Kenosha police chief says officers did nothing wrong by ignoring Kyle Rittenhouse

Police were responding to a shots fired complaint, which is not the same as an active shooting.

Kenosha Police Department (via Google Maps Images)

Armed white teenager, Kyle Rittenhouse, was seen on video walking away from a line of officers during a protest in Kenosha, Wisconsin.

As theGrio previously reported, Rittenhouse was eventually charged with first-degree murder for the deaths of two men during a protest over Jacob Blake. Blake was an unarmed Black man who was shot in the back by police.

Kenosha Police Chief Daniel Miskinis says his officers did nothing wrong by failing to stop Rittenhouse after the deadly shooting.

READ MORE: Kyle Rittenhouse, 17, arrested for murder in Wisconsin protest shooting

Rittenhouse managed to escape the Kenosha Police Department despite witnesses directing officers to the alleged killer and Rittenhouse himself surrendering by walking towards the officers with his hands up.

“Clearly, they’re not seeing him as a suspect or a threat of any kind,” the chief police officer said.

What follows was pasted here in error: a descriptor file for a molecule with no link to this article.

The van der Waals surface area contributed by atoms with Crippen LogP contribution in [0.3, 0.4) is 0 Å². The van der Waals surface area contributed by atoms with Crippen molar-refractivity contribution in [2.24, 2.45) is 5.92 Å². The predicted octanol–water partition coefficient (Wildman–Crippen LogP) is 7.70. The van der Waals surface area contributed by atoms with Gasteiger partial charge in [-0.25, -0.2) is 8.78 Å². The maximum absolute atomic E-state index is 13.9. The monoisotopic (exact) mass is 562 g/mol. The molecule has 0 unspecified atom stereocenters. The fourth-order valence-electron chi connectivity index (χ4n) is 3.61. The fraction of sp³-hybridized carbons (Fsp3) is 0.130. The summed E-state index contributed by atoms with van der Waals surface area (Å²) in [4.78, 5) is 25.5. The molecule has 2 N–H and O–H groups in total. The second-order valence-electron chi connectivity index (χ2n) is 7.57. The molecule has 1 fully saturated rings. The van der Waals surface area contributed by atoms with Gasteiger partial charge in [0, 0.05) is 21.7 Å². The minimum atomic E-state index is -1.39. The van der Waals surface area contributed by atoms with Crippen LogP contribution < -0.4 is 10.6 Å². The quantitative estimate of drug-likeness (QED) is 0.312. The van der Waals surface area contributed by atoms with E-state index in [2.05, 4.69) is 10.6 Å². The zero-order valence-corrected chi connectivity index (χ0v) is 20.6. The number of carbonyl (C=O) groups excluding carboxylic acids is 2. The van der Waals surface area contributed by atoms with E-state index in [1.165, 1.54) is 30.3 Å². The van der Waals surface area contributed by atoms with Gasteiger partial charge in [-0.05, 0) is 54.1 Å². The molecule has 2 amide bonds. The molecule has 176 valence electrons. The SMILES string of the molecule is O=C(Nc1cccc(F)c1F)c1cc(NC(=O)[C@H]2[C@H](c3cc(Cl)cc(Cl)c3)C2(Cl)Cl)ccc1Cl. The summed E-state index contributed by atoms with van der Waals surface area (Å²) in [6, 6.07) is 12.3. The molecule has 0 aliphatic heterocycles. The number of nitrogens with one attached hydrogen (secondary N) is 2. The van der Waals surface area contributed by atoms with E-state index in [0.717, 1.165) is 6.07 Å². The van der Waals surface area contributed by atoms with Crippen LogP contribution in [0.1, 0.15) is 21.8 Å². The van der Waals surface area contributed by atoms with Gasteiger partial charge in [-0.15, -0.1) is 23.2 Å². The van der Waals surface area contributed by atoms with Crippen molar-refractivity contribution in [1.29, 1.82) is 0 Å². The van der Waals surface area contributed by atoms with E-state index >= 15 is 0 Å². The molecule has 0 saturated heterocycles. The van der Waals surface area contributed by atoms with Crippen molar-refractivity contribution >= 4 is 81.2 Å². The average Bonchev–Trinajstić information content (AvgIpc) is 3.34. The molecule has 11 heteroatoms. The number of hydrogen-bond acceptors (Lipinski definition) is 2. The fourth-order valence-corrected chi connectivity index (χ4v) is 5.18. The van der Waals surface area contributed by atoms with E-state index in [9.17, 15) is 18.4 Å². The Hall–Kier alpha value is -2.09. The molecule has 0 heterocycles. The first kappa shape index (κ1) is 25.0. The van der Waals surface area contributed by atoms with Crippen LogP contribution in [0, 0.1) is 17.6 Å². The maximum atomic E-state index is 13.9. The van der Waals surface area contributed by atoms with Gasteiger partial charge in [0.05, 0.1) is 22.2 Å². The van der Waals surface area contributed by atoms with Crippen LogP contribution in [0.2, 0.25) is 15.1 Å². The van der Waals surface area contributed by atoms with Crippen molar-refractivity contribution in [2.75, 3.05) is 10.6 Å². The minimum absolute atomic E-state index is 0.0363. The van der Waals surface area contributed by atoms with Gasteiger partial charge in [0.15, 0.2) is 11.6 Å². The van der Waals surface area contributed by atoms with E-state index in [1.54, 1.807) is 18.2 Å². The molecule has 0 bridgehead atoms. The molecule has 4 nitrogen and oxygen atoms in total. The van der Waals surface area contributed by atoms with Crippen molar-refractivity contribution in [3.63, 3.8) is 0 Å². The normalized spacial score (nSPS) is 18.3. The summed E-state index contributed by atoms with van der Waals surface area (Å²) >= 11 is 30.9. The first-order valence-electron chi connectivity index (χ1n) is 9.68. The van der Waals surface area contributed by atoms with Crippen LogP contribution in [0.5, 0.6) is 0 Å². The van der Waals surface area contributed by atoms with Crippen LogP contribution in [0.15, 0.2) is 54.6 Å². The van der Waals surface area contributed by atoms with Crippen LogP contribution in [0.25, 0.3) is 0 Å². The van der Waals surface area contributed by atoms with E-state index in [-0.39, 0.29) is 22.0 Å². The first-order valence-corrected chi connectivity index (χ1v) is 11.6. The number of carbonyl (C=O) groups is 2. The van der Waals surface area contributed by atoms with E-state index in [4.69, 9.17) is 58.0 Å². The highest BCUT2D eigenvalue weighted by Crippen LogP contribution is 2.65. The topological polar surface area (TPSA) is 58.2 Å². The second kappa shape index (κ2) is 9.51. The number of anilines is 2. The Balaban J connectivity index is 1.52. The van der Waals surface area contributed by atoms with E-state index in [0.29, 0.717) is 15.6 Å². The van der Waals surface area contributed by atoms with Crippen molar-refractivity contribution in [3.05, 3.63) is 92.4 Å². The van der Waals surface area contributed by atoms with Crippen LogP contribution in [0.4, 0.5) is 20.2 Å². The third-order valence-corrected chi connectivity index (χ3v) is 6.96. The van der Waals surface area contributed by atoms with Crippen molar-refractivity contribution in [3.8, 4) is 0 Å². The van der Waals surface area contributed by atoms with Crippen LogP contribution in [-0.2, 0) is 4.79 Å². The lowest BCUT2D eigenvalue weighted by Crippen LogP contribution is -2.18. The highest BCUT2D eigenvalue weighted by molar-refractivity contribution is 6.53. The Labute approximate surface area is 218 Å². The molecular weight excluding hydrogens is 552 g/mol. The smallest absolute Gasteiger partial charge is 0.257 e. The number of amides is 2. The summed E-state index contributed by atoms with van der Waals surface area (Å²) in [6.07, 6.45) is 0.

The officers did not stop to question Rittenhouse, enabling the teen to walk away from the scene and return back home to Antioch, Illinois.

Miskinis said that police were responding to a shots fired complaint, which is not the same as an active shooting. Miskinis also said confusion could have stemmed from the fact that there were others carrying weapons, The Chicago Sun-Times reported.

“There were a lot of people in the area, a lot of people with weapons and unfortunately a lot of gunfire,” Miskinis said.

“So what the officers were walking into, or driving into in this case, was a shots-fired complaint, not a shooting, not a person-down complaint. We have had many of those over the course of this unfortunate event.”

READ MORE: Jacob Blake left paralyzed after shot from behind by police, father says

“We have armed individuals out protesting or counter-protesting or simply walking around exercising their right, who will put their hands up,” Miskinis said.

“It might have been abnormal two weeks ago. It’s no longer abnormal. So there was nothing to suggest this individual was involved in any criminal behavior.”

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